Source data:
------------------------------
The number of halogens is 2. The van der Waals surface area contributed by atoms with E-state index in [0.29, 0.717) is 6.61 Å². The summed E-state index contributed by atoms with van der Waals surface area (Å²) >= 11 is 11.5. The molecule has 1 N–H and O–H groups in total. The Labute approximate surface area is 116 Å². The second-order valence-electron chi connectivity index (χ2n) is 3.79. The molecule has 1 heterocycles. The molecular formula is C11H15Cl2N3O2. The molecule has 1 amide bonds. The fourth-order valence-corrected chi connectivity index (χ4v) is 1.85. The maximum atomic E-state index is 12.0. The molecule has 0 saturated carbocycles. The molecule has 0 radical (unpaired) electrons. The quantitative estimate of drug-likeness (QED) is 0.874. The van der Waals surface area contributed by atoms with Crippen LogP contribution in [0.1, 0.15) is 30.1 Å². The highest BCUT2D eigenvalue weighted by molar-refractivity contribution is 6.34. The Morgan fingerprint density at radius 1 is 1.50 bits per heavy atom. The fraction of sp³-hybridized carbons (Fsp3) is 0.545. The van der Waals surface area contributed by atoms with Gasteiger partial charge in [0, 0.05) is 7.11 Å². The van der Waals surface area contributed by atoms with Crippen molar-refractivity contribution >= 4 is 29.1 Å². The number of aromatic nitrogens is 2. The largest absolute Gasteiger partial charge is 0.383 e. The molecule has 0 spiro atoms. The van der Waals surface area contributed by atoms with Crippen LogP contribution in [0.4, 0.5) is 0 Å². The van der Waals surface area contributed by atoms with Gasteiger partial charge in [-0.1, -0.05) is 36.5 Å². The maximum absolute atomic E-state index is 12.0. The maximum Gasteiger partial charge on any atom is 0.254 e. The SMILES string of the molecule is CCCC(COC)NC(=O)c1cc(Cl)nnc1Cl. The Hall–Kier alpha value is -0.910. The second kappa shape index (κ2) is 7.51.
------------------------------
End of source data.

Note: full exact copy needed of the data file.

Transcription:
The number of halogens is 2. The van der Waals surface area contributed by atoms with E-state index in [0.29, 0.717) is 6.61 Å². The summed E-state index contributed by atoms with van der Waals surface area (Å²) >= 11 is 11.5. The molecule has 1 N–H and O–H groups in total. The Labute approximate surface area is 116 Å². The second-order valence-electron chi connectivity index (χ2n) is 3.79. The molecule has 1 heterocycles. The molecular formula is C11H15Cl2N3O2. The molecule has 1 amide bonds. The fourth-order valence-corrected chi connectivity index (χ4v) is 1.85. The maximum atomic E-state index is 12.0. The molecule has 0 saturated carbocycles. The molecule has 0 radical (unpaired) electrons. The quantitative estimate of drug-likeness (QED) is 0.874. The van der Waals surface area contributed by atoms with Crippen LogP contribution in [0.1, 0.15) is 30.1 Å². The highest BCUT2D eigenvalue weighted by molar-refractivity contribution is 6.34. The Morgan fingerprint density at radius 1 is 1.50 bits per heavy atom. The fraction of sp³-hybridized carbons (Fsp3) is 0.545. The van der Waals surface area contributed by atoms with Gasteiger partial charge in [0, 0.05) is 7.11 Å². The van der Waals surface area contributed by atoms with Crippen molar-refractivity contribution >= 4 is 29.1 Å². The number of aromatic nitrogens is 2. The largest absolute Gasteiger partial charge is 0.383 e. The molecule has 0 spiro atoms. The van der Waals surface area contributed by atoms with Crippen LogP contribution in [0.4, 0.5) is 0 Å². The van der Waals surface area contributed by atoms with Gasteiger partial charge in [-0.1, -0.05) is 36.5 Å². The maximum absolute atomic E-state index is 12.0. The maximum Gasteiger partial charge on any atom is 0.254 e. The SMILES string of the molecule is CCCC(COC)NC(=O)c1cc(Cl)nnc1Cl. The Hall–Kier alpha value is -0.910. The second kappa shape index (κ2) is 7.51.